— a faculty lounge, a resource center, a mailbox,
administrative services, etc. The same with students; we
want the same level of service at all our campuses.
Q: Are there any plans for expanding marketing
A: We have a pretty substantial marketing program
already. But, yes, we will continue to look for new
marketing avenues; there is no question.
Q: How much has Johns Hopkins embraced professional
education for part-time students?
A: Every single school is working with part-time
students, one way or another. Johns Hopkins has a huge
commitment to educational programs to part-time learners,
and we passed the "threshold" in academic year 1992/1993,
the year the Advanced Academic Programs [then called the
Part-Time Graduate Programs] was founded: From that point
until today, the number of master's degrees conferred on
part-time students has exceeded the number of master's
degrees conferred on full-time students. The numbers are
Q: We have dropped the "part-time" moniker from the
name of the Arts and Sciences program. Why?
A: It does increasingly have a negative connotation.
We did a survey of the names across the country, and
"professional programs" has become the more common term.
The other term is "continuing education," but that has also
sort of dropped out of favor.
Q: Why is AAP good for Johns Hopkins?
A: One of the questions we must continue to ask is,
Why does the university have a commitment to part-time
education? There really are two reasons for the commitment.
One is that there is a public service obligation that the
university feels, and has felt, since the beginning, and it
hasn't changed — to reach out as a way of
disseminating the research that we have so successfully
accomplished and are accomplishing at the university.
Education is one way to disseminate those research results.
In the beginning, there were public lectures; today, it's
degrees and certificates. The MLA program here, for
example, has a long history, and there are people who would
rise in protest if we suddenly said we are not going to
have that program anymore. It's a public service.
The second reason is financial. I don't
think we should shy away from that. There are financial
reasons why we have other programs elsewhere in the
university as well. Part-time programs generate revenue
that is used to help develop and underscore the research
elements of the university. It is an important aspect of
the life cycle to the university. If you just focus on the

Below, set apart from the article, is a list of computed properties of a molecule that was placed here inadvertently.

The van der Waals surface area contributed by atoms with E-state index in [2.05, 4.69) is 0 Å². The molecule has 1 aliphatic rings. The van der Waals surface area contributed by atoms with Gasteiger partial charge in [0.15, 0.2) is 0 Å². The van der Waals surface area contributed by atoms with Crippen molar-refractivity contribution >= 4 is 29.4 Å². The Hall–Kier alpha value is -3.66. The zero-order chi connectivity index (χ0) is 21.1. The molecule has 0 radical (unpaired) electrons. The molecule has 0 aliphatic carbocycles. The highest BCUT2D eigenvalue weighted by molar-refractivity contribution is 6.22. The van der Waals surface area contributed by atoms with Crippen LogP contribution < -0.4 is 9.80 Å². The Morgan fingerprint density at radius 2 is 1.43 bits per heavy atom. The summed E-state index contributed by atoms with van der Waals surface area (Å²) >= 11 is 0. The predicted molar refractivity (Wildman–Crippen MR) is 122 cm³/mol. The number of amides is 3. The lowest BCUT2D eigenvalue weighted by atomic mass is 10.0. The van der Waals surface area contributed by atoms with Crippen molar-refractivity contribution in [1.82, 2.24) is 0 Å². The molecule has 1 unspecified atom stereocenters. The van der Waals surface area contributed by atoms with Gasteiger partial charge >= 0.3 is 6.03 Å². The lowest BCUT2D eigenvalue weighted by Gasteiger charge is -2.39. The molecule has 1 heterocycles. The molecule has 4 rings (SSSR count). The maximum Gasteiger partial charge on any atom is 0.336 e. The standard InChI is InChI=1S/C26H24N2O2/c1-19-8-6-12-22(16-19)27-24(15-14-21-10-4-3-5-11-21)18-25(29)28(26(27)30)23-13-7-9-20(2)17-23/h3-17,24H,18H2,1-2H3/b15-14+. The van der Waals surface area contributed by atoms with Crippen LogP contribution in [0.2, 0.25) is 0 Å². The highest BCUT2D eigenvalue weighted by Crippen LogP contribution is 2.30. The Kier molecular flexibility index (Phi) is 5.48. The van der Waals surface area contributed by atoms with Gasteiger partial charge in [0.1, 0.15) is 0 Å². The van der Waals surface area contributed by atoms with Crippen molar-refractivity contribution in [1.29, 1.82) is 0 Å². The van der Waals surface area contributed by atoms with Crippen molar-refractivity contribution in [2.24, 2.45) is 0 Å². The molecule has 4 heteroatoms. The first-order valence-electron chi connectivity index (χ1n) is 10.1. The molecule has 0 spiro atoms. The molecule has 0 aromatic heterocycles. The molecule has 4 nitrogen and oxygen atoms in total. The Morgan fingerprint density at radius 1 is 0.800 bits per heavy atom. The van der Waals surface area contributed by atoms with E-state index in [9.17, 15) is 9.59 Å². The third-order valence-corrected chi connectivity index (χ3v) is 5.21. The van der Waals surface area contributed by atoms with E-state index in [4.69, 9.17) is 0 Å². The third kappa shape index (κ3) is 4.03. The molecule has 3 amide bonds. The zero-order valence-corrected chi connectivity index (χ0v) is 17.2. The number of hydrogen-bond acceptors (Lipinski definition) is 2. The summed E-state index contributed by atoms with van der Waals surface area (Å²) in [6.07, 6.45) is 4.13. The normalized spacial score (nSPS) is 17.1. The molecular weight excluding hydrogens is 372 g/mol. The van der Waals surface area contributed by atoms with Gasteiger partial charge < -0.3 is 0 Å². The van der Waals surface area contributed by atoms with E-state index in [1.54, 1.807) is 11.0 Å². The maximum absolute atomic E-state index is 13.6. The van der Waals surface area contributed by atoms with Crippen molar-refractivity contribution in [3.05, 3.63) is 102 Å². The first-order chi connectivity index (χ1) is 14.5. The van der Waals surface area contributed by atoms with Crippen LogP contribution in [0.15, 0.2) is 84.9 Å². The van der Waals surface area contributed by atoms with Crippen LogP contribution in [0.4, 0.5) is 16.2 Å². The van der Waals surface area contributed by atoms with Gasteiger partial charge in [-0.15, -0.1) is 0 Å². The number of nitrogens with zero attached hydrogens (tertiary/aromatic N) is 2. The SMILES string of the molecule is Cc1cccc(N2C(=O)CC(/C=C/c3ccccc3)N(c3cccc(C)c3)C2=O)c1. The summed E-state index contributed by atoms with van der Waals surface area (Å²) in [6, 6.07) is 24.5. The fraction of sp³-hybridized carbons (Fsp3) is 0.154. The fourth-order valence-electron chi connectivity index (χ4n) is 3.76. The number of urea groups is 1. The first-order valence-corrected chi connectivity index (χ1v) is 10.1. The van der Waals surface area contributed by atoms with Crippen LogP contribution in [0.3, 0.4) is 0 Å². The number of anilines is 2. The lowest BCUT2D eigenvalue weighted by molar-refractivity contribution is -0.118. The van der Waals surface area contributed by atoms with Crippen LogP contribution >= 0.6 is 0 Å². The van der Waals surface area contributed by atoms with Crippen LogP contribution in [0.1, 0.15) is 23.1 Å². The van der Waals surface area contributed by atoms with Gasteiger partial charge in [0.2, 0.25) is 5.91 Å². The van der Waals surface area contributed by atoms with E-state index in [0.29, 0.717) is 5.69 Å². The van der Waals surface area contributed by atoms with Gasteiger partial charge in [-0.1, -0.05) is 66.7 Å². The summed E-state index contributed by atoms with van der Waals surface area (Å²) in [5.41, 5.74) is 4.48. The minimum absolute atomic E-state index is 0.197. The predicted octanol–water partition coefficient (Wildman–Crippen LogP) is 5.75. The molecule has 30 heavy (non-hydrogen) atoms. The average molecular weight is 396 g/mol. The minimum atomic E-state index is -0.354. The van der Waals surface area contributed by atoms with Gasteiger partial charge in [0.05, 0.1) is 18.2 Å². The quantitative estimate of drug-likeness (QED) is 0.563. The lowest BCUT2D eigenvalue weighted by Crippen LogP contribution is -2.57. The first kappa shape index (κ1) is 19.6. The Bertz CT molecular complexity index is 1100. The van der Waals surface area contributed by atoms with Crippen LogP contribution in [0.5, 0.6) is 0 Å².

financial reasons, you get a distorted view, but it's one
reason we have part-time programs. It completely furthers
the mission of the university. It goes back to the
beginning. It's a core institutional value.
Q: Would you agree there might be some risk involved
in expanding too much and diluting the Johns Hopkins
A: Right. Which is why the answer to expanding is
not simply to get more students, offer more degrees so we
can make more money. Is it the appropriate program? Can we
do it in a quality way? Does it further the mission of the
university? If all of those things are satisfied, then
sure, we should expand.
Q: What are the main challenges you face?
A: Growth. We can't add programs just because George
Washington University or someone else has added a program
and we aim to go head-to-head with them. Again, it goes
back to the question, Does it make sense for Johns Hopkins
to do it?
I have a real simple vision for AAP,
and that is that I want it to be the highest-quality, most
sought-after part-time graduate program in Arts and
Sciences in the country. I didn't say I want it to be the
biggest; I want it to be the highest quality, because
people associate the name Johns Hopkins with the highest
quality. We are not going to have a program that drags down
I want it to be the most sought after
because I want it to set the best practices in the country
for student and faculty services so people say you have a
good experience if you come to AAP. You not only come to
learn what you've enrolled for, but you are going to
recommend it to someone else because it was a good
experience for you as well. Although we have sizable
marketing budgets, 70 percent of the students come because
a friend recommended the program to them.
For more about Advanced Academic Programs, go to